A member of the group said that they observed some polling stations in military cantonments during the 2015 general election and observers were allowed to check for fraud and irregularities, but the observations were only conducted on election day.
Observers have also voiced concerns about members of the military voting in advance, outside their assigned constituency. An election observer told The Irrawaddy that while advanced voting is hard to monitor, advanced voting by the military is even less transparent, as voters send ballots from military bases. The election monitoring group said that the UEC needs to develop clear procedures and regulations for advanced voting.
US-based nonprofit the Carter Center said in its final report on the 2015 election that despite its recommendations, the UEC “did not publish information about the number of [advanced voting] requests, voting locations, or the schedule for polling” for within-constituency or for out-of-constituency voting.
Observers and party representatives were not permitted to observe the casting of ballots during out-of-constituency military advance voting, the Carter Center report noted. The report added that because of this, observers couldn’t assess whether ballots were cast in secret, without intimidation and by the actual voters themselves.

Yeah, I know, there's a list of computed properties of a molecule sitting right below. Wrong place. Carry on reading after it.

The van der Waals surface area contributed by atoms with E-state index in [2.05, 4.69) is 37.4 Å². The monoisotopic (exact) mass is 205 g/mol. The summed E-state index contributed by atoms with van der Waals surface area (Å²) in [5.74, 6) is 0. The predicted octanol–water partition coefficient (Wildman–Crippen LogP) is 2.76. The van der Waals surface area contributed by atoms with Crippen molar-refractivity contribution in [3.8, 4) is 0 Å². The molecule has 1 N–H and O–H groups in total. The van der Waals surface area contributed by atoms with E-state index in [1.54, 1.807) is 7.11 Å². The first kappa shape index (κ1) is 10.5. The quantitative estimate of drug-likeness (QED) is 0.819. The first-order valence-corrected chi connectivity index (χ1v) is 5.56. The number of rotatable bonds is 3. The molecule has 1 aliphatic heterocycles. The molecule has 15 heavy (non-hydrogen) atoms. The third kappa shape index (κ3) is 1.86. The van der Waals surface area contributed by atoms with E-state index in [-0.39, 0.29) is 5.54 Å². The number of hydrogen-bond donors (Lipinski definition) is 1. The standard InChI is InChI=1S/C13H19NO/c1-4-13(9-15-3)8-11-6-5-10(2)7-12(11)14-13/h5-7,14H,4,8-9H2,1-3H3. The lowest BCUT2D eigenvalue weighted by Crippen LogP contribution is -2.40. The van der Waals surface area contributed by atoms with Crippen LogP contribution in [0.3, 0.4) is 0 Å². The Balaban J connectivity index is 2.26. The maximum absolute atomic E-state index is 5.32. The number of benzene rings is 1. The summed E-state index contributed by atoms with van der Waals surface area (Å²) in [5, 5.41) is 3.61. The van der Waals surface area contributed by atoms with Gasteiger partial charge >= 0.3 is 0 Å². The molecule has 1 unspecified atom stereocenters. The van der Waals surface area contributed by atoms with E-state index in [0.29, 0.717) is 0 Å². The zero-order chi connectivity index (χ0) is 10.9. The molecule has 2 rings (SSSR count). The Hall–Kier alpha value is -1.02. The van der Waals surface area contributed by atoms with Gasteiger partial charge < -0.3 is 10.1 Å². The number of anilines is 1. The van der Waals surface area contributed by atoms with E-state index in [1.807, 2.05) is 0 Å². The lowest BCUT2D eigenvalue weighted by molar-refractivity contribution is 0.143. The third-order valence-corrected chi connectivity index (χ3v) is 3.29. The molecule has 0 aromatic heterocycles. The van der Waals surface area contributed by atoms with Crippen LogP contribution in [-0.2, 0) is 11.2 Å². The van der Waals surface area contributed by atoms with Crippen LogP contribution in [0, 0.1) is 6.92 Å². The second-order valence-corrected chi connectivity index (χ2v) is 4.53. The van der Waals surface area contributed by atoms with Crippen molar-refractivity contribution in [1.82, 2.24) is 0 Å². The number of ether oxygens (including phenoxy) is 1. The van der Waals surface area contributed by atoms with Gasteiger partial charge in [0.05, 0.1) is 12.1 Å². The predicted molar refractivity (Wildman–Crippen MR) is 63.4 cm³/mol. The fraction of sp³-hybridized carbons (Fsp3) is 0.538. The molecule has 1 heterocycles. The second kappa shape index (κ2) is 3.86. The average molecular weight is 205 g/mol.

The Shan Nationalities League for Democracy (SNLD), one of the country’s most popular ethnic political parties, said it raises objections about placing polling stations in military cantonments whenever it meets with the UEC, as the process lacks transparency.
According to local media reports, the UEC said it would negotiate with the military on the voting process for military personnel and their families to ensure free voting and open access to the polling stations.
Sai Leik, general secretary of the SNLD, questioned whether members of the military need to cast votes, as their representatives are already allocated 25 percent of the seats in Parliament under the 2008 Constitution.
“Public opinion should be sought as to whether the military needs to cast votes, as they’ve already reserved 25 percent of the seats in Parliament. If the public were to say no, the military would need to accept it,” he said.